Email Security is a top priority for most users nowadays. The amount of irrelevant, marketing, spoof and generally unwanted email we receive has grown exponentially in recent years. The use of email as a vehicle for fraud has increased in parallel, if not more so.
Most desktop and corporate malware systems can detect most emails containing malware, but not necessarily phishing messages.
As a result, some phishing emails can bypass Email Security. Having said that though, users need to update, and in some cases, install desktop anti-virus software to protect themselves against other malware threats.
What is a phishing email, and how can we update our Email Security to recognise one? Here are some suggestions.
Phishing emails are spam emails that attempt to trick you into disclosing sensitive information such as login credentials or bank details. They are sent by the millions to an email list bought by hackers in the expectation that a small number are activated and provide the hacker with information to steal information or money.
They are activated by clicking on an embedded link or opening an attachment. The link or attachment takes you to a website that collects whatever you type in, or downloads malware to record your desktop activity. That information is sent back to the hacker.
Phishing Emails – How to Spot One
Phishing emails are designed to lull you into a false sense of security by looking like a message from someone you trust. Common options are a colleague, friend or your bank. The email asks you to click on an embedded link which takes you somewhere else, or downloads software to your PC.
Specific things to do that can help you identify a phishing email:
- Check the sender’s address. Sender’s addresses can be forged or are similar to real ones. For example, if the email is allegedly from PayPal, but it doesn’t have paypal.com in the sender’s email address it is probably a phishing email. In short, if it looks suspicious, delete the email.
- Check the address where it is sent. Again, this can be a giveaway. For example, many of your correspondents, such as the bank, have a default address registered on your user profile and send all email correspondence there. Again, if the address looks suspicious, delete the email.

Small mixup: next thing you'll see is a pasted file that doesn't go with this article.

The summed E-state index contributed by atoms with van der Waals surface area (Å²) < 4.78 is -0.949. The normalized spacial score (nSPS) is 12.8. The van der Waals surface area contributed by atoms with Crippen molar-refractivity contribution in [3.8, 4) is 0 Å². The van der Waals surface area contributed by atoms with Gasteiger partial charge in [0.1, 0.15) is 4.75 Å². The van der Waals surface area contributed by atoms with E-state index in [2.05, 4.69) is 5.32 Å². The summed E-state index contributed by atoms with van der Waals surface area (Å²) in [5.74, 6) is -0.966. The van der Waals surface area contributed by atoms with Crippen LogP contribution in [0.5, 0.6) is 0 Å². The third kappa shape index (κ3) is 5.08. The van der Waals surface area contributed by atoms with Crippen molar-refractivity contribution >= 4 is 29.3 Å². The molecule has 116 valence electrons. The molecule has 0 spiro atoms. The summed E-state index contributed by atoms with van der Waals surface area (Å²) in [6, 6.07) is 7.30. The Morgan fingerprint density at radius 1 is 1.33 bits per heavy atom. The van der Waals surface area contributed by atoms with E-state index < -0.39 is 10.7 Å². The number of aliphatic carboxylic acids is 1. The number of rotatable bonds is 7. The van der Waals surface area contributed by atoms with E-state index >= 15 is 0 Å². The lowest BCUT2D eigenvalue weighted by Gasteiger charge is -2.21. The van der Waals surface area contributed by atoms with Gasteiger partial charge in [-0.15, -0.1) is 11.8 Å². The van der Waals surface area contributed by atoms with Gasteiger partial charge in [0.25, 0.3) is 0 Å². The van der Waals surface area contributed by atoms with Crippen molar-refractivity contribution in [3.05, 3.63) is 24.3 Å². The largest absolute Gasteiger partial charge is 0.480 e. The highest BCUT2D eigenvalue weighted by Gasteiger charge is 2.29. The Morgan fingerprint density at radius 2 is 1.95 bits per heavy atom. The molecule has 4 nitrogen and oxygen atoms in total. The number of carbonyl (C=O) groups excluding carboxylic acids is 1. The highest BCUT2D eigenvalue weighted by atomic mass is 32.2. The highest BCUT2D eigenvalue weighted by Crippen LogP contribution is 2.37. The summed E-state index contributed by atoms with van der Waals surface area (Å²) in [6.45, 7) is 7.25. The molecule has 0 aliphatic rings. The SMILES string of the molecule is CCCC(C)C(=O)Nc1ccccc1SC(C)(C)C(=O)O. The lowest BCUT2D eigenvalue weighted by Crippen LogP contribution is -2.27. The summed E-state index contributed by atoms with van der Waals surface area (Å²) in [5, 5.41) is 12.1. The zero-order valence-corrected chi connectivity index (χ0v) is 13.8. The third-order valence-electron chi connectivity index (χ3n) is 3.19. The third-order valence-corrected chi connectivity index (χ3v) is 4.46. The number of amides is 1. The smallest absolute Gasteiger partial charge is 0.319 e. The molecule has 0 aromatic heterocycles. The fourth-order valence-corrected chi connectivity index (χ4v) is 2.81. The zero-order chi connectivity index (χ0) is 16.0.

- Check links. This is a key action to take. Phishing emails try to direct you to spoof websites where your credentials or financial information are stolen, or malware is downloaded to the desktop. Hover your cursor over the link, and it will display the target address. The address could be spoofed. For example, firstname.lastname@example.org or email@example.com. If it looks suspicious, don’t click on it.
- Read the email. If the content has grammatical errors or typos, it’s certainly spam, and possibly a phishing email. Legitimate emails are proofread and spell-checked before sending.
- Check the language. Phishing emails are often written by non-native speakers and the language used and structure of the email can seem a little strange.
- Check the salutation. Emails from legitimate sources will usually address you by your name, not “Dear Subscriber”. This is not a reliable check though, since hackers may have your name as part of their mailing list purchase. Another issue is a change in the salutation type. If until now you have been “Dear Customer” and have mail from the CEO addressed to ”Dear Fred”, that could be a giveaway.
- Check the message. Phishing emails always try to convey a sense of urgency or carry a threat that if you don’t take immediate action something bad will happen.
- Be wary of attachments. Don’t open or download them unless you are sure of their authenticity. Most desktop virus scanners have the ability to scan attachments for malware, so you may already have been warned.
- Unusual requests. This is, simply put, an email asking you to do something that you would not normally expect. One example is a message from IT Support asking you to install a programme. Other examples are that you have won a prize, or need to confirm a subscription.
- Hackers are now changing the format of phishing emails to a minimalist style. One example is that a regular supplier allegedly sends an email simply stating “Here’s what you wanted”, with an attachment.
The above 10 signs are only some, but the most important, signs of a phishing email.
In the business context, there is a variant, called spearphishing. These are emails sent to a carefully selected group of individuals in an organisation, often selected from the company website or corporate information databases.
They bypass most immediate checks, are well-written and carry seemingly legitimate messages. They are targeted at Intellectual Property information and corporate finance data.
Phishing is an annoyance because of the volume of emails you could receive, and the potential for loss or damage. They are avoidable with care. Good email security software and practices helps.